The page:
Stream Selected Films of the Appealing Ewan McGregor

Moulin Rouge 2001 Directed by Baz Luhrmann. A juke-box musical set in 1900 Paris wherein struggling, young writer Christian (Ewan McGregor) helps put together a revue for Harold Zidler (Jim Broadbent) starring the dazzling courtesan Satine (Nicole Kidman) and falls in love with her. She, alas, has been promised to the Duke of Monroth (Richard Roxburgh), Zidler’s potential backer. When Satine mistakes Christian for the Duke, things get complicated. The gimmick is that all the songs are familiar pop.

Lurhman includes aspects of Hollywood musicals, vaudeville, opera, Bollywood and cabaret culture. Great to look at, but…  Best Cinematography Academy Award. Free with Amazon Prime.

Big Fish 2003 Based on the novel by Daniel Wallace. Directed by Tim Burton. Will Bloom (Ewan McGregor) has been skeptically listening to his father Edward’s (Albert Finney) tall tales his whole life. Now, cancer ridden, dad is determined to finish the story of his fantastical adventures. Billy Crudup plays young Edward Bloom. With Jessica Lange, Helena Bonham Carter, Robert Guillaume, Marion Cotillard, Danny DeVito, Louden Wainwright III and Steve Buscemi. Beautifully produced and often poignant. Rent on Amazon Prime.

Deception 2008 Directed by Marcel Langenegger. An erotic thriller. Quiet, nerd accountant Jonathan McQuarry (Ewan McGregor) is befriended by slick lawyer Wyatt Bose (Hugh Jackman) at one of the firms whose books he’s auditing. Suddenly, he’s playing doubles with beautiful women and spending the evening at a sex club with worldly Wyatt in a borrowed $4000 suit. One day at lunch, their phones get switched. Wyatt flies to London. That night, Jonathan receives a call asking only whether he’s available. He tries to tell the woman it was not his phone, but she instructs him where to meet and rings off.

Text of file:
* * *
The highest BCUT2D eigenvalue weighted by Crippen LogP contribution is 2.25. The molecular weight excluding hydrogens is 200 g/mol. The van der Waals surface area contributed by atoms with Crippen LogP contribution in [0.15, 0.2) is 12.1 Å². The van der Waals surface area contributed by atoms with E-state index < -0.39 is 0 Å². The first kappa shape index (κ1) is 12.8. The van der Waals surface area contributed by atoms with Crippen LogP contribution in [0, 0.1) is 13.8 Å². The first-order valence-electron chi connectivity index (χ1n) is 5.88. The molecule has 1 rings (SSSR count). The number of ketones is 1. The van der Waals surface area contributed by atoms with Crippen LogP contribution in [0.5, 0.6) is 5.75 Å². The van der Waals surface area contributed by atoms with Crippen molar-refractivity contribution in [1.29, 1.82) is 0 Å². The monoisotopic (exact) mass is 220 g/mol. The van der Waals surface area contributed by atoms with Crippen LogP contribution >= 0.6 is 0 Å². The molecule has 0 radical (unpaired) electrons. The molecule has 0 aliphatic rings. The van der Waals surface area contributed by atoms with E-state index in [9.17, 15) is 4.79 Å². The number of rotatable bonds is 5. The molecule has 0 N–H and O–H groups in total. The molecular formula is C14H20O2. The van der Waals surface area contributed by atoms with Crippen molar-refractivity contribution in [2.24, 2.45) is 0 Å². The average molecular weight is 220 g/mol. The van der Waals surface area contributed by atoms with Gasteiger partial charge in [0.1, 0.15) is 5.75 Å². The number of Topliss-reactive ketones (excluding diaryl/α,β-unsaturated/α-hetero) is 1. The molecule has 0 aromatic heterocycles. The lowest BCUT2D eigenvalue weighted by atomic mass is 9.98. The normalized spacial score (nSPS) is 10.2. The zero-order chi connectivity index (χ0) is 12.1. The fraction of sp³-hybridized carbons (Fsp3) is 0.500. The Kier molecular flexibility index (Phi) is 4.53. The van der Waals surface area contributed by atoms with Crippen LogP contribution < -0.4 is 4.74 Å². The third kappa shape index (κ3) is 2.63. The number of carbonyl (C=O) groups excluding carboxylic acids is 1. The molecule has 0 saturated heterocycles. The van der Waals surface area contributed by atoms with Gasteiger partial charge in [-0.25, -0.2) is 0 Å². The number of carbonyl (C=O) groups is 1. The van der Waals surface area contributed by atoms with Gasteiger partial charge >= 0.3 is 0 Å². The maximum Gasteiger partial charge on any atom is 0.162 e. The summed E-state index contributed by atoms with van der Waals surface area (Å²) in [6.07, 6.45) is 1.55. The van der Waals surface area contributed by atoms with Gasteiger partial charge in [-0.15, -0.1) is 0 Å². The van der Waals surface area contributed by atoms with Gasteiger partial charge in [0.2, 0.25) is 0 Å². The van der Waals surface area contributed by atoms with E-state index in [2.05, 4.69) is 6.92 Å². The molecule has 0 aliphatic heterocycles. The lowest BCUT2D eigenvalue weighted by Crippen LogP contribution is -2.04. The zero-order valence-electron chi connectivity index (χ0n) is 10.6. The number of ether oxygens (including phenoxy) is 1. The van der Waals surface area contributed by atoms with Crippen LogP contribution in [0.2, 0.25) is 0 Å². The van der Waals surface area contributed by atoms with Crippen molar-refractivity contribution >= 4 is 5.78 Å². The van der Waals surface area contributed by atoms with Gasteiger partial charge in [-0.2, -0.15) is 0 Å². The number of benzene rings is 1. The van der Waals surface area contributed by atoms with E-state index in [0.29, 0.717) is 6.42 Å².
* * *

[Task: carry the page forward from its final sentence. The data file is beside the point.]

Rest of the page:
Apparently Wyatt is a member of a sex club. At first Jonathan is awkward, then opens up, calling as well as receiving calls. Every so often Wyatt telephones ostensibly from abroad. One of the women turns out to be someone the accountant previously admired in a subway. When she appears, he wants dinner, to talk, a relationship – against the rules. They nonetheless tenuously begin to date. Then Miss “S” is kidnapped, leaving blood on the sheets. Wyatt, it seems, doesn’t exist. Jonathan is blackmailed to make a wire transfer. Violence and multiple twists occur. Predictable after a point, but entertaining. Rent on Amazon Prime.

The Ghost Writer 2010 An adaptation of Robert Harris’ novel The Ghost. Directed by Roman Polanski. An unnamed ghostwriter (Ewan McGregor), hired to finish the autobiography of former British Prime Minister Adam Lang (Pierce Brosnan), travels to Martha’s Vineyard to work with his subject. His predecessor drowned under unusual circumstances. Lang is under suspicion of seizing suspected terrorists and handing them over to the CIA. Research reveals this and other irregularities to be very plausible. The closer the ghostwriter gets to truth, the more we know his life is in danger. A political, not literary thriller. Free with Amazon Prime.